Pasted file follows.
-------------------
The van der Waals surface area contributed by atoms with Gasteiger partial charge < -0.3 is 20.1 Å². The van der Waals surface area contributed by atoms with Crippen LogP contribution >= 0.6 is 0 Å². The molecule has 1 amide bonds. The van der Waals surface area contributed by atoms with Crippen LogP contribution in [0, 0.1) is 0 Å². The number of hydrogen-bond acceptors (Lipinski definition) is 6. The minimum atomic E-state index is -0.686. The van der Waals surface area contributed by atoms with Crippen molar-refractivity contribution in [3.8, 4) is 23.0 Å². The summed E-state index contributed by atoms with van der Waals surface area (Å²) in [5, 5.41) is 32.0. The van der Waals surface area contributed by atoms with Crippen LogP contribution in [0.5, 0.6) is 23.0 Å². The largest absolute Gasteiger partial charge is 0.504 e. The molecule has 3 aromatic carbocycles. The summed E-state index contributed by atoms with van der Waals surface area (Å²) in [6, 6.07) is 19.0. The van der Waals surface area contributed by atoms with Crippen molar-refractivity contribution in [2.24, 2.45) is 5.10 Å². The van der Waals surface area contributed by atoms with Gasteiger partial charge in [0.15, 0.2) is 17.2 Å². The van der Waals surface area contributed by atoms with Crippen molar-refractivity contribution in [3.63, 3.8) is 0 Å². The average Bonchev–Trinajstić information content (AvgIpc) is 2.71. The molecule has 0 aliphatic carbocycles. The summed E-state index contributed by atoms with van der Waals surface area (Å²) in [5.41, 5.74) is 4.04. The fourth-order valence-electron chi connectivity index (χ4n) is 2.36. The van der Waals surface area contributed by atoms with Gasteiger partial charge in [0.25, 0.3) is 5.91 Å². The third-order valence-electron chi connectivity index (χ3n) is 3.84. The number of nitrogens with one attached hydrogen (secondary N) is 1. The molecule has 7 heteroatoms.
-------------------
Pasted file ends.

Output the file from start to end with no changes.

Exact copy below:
The van der Waals surface area contributed by atoms with Gasteiger partial charge < -0.3 is 20.1 Å². The van der Waals surface area contributed by atoms with Crippen LogP contribution >= 0.6 is 0 Å². The molecule has 1 amide bonds. The van der Waals surface area contributed by atoms with Crippen LogP contribution in [0, 0.1) is 0 Å². The number of hydrogen-bond acceptors (Lipinski definition) is 6. The minimum atomic E-state index is -0.686. The van der Waals surface area contributed by atoms with Crippen molar-refractivity contribution in [3.8, 4) is 23.0 Å². The summed E-state index contributed by atoms with van der Waals surface area (Å²) in [5, 5.41) is 32.0. The van der Waals surface area contributed by atoms with Crippen LogP contribution in [0.5, 0.6) is 23.0 Å². The largest absolute Gasteiger partial charge is 0.504 e. The molecule has 3 aromatic carbocycles. The summed E-state index contributed by atoms with van der Waals surface area (Å²) in [6, 6.07) is 19.0. The van der Waals surface area contributed by atoms with Crippen molar-refractivity contribution in [2.24, 2.45) is 5.10 Å². The van der Waals surface area contributed by atoms with Gasteiger partial charge in [0.15, 0.2) is 17.2 Å². The van der Waals surface area contributed by atoms with Crippen molar-refractivity contribution in [3.63, 3.8) is 0 Å². The average Bonchev–Trinajstić information content (AvgIpc) is 2.71. The molecule has 0 aliphatic carbocycles. The summed E-state index contributed by atoms with van der Waals surface area (Å²) in [5.41, 5.74) is 4.04. The fourth-order valence-electron chi connectivity index (χ4n) is 2.36. The van der Waals surface area contributed by atoms with Gasteiger partial charge in [0.25, 0.3) is 5.91 Å². The third-order valence-electron chi connectivity index (χ3n) is 3.84. The number of nitrogens with one attached hydrogen (secondary N) is 1. The molecule has 7 heteroatoms.